Summary: The focus of this sermon is the important of young boys and men having positive male roles such as fathers, and uncles actively participating in their lives.

"Dear Dad"

Genesis 21:8-21

By Reverend A. LaMar Torrence,

Cross of Life Lutheran Church

When I read the story of Ishmael, I wonder what he would say to his father Abraham after being cast out of his home. I imaged him as young man who may have one day, sat down and wrote his father a “Dear Dad” letter.

Dear Dad,

This father’s day instead of buying the traditional tie, watch, golf tee, or something you would probably not used, I decided to send you this letter expressing my most inner thoughts about our relationship. It’s time for us to talk man to man. It’s time for the famous father and son chat. It’s time for us do some male bonding. No longer can I continue to look to the future without dealing with our past. No longer will I hold up pinned frustrations from desiring to express my feelings towards you. I want to come clean and tell you what’s on my mind.

This is a thirsty generation. Young people are looking for answers to many complex situations. Many do not know why they are here. It is evident that for many their births were clearly mistakes. Statistics tells us that approximately two-thirds of African Americans youths are conceived before their time and born out of wedlock. They are interruptions to desired futures and deferred dreams. I count myself lucky that I was planned. The angel of the lord announced my birth. Folks were delighted to hear of my arrival. I was thought to be the promised child. No teenage mother had to hide her stomach in my situation. No one had to consider other options such as abortion and adoption. I was fortunate. When I was born I held in my mother’s arm and blessed by my father. They named me Ishmael meaning God hears. And, I thank God that he hears. I’m thankful that he heard my mother cries when she was at her wit’s end. She did not know what to do. Sarah had turned her out to Abraham to be her surrogate mother. Then later when mom got pregnant with me, Sarah’s jealousy would cause her to runaway into a baring wilderness. But God heard her cry and told her not to worry and not to fret. He would make a way somehow. You see, unlike other newborns, I did not end up in some trashcan abandoned by a crack addicted. I wasn’t born addicted to drugs and going through withdraws and the shakes. I wasn’t born with HIV flowing through my blood or suffering from sickle cell and MS. I was blessed. And that’s important when the mortality rate is higher for minority children than it is for their European-American counterparts. A black child as more obstacles facing him as he matures than his American peers do. Economically, he is crippled. Socially, he is scarred. Politically, he is raped. And spiritually, he is often empty. There is no silver spoon placed in his mouth. In the words of Langston Hughes, “Life for the black child ain’t been no crystal stair. It’s had tacks in it, And splinters, and boards all torn up, and places with no carpet on the floor -- Bare.’ Often too many children come across those bare floors. They are forced to endure the bareness of life.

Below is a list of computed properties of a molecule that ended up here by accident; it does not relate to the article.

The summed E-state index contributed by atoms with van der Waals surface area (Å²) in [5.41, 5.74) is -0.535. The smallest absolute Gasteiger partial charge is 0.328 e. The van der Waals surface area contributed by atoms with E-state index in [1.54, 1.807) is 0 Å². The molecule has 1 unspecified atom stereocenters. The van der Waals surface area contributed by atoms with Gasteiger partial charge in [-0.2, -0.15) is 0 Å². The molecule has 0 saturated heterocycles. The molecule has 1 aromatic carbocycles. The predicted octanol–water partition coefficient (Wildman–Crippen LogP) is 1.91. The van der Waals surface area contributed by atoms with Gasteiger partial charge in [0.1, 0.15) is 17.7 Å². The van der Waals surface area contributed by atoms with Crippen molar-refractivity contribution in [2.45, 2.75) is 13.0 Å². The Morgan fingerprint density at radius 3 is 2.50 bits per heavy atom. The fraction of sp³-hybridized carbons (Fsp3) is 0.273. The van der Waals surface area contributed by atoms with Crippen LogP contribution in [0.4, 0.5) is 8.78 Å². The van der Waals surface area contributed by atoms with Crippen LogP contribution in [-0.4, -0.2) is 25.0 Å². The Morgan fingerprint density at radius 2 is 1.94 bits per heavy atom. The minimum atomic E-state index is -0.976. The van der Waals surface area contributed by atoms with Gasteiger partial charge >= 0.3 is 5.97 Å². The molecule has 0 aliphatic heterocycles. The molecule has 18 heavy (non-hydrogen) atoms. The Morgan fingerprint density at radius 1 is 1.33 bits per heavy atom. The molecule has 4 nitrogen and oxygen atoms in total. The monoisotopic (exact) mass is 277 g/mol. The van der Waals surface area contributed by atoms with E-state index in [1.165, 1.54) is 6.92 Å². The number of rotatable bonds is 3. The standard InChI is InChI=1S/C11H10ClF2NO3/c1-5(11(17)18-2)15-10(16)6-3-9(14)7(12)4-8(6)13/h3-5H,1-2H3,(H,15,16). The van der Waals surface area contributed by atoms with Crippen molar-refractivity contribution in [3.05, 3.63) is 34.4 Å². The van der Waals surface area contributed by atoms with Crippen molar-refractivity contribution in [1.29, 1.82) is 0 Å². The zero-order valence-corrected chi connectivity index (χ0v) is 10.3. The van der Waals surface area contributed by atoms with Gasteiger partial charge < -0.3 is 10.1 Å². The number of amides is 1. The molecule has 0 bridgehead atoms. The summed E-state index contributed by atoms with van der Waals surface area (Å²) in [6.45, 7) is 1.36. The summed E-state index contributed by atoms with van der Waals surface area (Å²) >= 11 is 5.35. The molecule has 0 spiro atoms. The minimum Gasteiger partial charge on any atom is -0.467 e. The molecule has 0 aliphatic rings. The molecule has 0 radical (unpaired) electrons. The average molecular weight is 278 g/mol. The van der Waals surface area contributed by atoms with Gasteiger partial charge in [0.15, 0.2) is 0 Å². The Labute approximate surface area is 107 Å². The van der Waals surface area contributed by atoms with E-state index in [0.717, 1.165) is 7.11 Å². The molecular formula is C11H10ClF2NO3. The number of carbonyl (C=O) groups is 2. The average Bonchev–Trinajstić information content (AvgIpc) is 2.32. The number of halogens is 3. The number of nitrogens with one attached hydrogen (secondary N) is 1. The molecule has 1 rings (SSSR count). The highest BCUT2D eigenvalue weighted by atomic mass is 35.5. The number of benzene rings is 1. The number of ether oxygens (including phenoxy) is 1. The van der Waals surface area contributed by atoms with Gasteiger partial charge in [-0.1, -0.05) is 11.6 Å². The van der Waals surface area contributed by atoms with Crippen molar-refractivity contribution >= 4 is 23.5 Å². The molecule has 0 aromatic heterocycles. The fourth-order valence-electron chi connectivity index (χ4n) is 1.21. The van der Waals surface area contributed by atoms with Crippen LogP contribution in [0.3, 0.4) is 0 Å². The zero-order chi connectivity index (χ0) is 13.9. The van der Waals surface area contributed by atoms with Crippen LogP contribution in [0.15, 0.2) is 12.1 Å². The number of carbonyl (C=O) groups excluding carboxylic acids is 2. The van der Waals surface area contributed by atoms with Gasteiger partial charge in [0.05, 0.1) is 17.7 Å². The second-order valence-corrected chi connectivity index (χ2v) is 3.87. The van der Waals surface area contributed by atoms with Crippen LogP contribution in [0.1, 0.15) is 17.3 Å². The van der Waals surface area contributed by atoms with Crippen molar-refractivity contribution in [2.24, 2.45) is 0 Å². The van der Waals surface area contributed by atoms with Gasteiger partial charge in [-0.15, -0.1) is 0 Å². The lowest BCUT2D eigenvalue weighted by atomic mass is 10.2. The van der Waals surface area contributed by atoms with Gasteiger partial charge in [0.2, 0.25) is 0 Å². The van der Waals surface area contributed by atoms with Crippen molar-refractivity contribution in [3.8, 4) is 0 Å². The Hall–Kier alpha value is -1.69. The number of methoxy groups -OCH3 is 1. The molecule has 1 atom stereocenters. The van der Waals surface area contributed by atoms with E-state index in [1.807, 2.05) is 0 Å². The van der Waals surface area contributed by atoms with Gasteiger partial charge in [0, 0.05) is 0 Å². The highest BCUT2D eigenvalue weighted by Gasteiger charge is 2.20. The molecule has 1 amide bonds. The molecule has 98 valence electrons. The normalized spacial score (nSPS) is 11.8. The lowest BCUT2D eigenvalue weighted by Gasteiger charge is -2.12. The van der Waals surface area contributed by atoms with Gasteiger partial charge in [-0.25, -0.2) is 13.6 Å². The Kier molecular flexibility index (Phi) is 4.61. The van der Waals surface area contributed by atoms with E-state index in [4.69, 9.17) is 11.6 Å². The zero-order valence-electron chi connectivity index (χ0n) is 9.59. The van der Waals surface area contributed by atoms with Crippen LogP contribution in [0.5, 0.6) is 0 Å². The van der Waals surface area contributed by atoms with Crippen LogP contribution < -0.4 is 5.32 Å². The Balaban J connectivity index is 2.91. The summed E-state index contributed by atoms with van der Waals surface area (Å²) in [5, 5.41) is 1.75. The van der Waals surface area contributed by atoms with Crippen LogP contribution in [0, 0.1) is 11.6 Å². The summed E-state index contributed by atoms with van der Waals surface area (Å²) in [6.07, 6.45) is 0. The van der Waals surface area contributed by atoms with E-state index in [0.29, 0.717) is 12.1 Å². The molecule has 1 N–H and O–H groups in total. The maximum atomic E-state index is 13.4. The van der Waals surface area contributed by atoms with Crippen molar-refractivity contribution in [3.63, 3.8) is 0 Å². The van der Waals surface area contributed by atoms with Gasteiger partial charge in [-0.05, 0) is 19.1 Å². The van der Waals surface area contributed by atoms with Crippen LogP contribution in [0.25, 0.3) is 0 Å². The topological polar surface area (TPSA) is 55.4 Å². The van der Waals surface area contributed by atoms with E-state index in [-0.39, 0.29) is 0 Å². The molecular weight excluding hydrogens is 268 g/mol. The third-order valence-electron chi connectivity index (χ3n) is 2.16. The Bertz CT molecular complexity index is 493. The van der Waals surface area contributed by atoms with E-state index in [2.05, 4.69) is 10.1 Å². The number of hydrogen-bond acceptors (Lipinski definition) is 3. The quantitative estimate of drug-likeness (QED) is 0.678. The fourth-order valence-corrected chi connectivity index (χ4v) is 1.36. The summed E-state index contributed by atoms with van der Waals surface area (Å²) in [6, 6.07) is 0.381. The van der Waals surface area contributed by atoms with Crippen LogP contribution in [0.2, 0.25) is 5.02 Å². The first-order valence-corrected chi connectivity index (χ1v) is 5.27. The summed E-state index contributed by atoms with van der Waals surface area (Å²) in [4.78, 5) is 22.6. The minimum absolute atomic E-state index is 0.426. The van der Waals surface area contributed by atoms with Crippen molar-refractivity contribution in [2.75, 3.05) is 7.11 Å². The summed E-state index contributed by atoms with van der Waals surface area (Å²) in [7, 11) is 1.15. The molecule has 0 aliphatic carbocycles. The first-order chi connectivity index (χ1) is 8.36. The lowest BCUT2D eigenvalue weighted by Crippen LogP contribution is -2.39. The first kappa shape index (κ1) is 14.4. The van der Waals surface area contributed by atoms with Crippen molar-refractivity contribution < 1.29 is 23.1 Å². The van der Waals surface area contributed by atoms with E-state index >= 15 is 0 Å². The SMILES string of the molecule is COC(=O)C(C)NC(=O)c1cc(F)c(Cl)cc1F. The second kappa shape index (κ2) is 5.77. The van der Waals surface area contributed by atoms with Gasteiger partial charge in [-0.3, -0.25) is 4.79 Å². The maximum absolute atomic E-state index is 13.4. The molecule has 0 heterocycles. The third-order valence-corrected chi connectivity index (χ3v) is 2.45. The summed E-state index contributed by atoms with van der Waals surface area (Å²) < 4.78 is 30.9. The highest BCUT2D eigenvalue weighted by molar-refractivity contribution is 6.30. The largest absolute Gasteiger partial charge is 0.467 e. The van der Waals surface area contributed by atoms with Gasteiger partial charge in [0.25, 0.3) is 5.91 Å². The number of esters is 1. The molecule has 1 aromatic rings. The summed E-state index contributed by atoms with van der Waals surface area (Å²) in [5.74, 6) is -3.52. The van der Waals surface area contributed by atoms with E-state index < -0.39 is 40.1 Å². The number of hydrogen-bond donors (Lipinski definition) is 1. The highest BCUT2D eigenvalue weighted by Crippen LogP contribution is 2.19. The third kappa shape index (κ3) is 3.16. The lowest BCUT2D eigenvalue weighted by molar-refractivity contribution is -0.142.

Much like I was force to endure the bareness of the wilderness when God told you to listen to Sarah and send my mama and me on our way. We were forced to endure the bareness of life. God had set us out on a wilderness journey. In an instance, we became a dysfunctional family. You got the house and the car and mom just got me: no alimony, no monthly check; just a loaf of bread and a bottle of water. Mama joined the ranks of so many women before her- single, Black, female, and disadvantaged. Her husband had cast her and her child aside. Like so many divorcees she had to now become both father and mother to a teenage son. My life began to thirst. There were issues I couldn’t just talk to mom about. There were some things I knew she could give me no answers. Oh, we had a sacred bond. There is a tie that binds sons and mothers. She gave me comfort when life got hard. She wiped away my tears, and calmed my fears. And yet, dad, there came a point in my life where mama could not help. Her witty comments and proverbial wisdom was not enough to feel the void that was in my life. I needed a daddy. I needed someone to tell how to flow with the punches and duck to avoid getting hit. I needed someone to show me the true meaning of manhood and being a man. Mama taught me out to get in touch with my feelings but I need Daddy to show me how to control those feelings for the appropriate time and place. Mama taught me how a woman expects to be loved by a man but I needed daddy to tell me how love a woman without any expectations. Mama taught me how to speak to a woman and be sensitive to her needs but I needed daddy to show me how to implement some authority without threatening a woman’s independence. Mama taught me a lot of things but I still need dad to explain to those things. When I take a look at society at large, I can see nearly half of all children in our society live in single parent homes with mothers as the head of the household. For them, papa was either dead, on drugs, in jail, or just MIA (missing in action). US News reports that thirty-eight percent of our children live apart from their biological fathers. This means that nearly two out of every five children in America do not leave with their natural fathers. Even worse, over half of the nation’s children can look forward to spending part of their childhood without their fathers. And the sad part is that many believed that the problem of boys with guns and girls with babies is directly linked to absentee fathers. Social scientists have made similar links between a father’s absence and a child’s likelihood of being a dropout, jobless, a drug addict, a suicide victim, mentally ill, and a target of child sexual abuse. It is clear that we need our fathers. We need some positive male role models.